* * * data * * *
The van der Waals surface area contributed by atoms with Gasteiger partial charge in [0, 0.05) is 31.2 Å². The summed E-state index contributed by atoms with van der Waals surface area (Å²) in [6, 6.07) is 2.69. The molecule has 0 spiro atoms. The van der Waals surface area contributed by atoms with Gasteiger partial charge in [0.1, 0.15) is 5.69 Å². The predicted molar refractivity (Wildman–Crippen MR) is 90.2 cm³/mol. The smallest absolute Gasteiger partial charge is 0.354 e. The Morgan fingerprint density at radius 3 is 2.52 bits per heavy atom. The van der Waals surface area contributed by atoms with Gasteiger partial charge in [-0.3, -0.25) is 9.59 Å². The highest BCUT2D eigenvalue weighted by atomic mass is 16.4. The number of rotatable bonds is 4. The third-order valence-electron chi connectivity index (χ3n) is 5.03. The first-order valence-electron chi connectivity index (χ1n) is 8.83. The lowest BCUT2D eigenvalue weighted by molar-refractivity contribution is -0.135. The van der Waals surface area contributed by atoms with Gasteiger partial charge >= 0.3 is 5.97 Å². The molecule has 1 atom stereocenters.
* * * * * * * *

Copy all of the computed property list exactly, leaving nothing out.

The van der Waals surface area contributed by atoms with Gasteiger partial charge in [0, 0.05) is 31.2 Å². The summed E-state index contributed by atoms with van der Waals surface area (Å²) in [6, 6.07) is 2.69. The molecule has 0 spiro atoms. The van der Waals surface area contributed by atoms with Gasteiger partial charge in [0.1, 0.15) is 5.69 Å². The predicted molar refractivity (Wildman–Crippen MR) is 90.2 cm³/mol. The smallest absolute Gasteiger partial charge is 0.354 e. The Morgan fingerprint density at radius 3 is 2.52 bits per heavy atom. The van der Waals surface area contributed by atoms with Gasteiger partial charge in [-0.3, -0.25) is 9.59 Å². The highest BCUT2D eigenvalue weighted by atomic mass is 16.4. The number of rotatable bonds is 4. The third-order valence-electron chi connectivity index (χ3n) is 5.03. The first-order valence-electron chi connectivity index (χ1n) is 8.83. The lowest BCUT2D eigenvalue weighted by molar-refractivity contribution is -0.135. The van der Waals surface area contributed by atoms with Gasteiger partial charge >= 0.3 is 5.97 Å². The molecule has 1 atom stereocenters.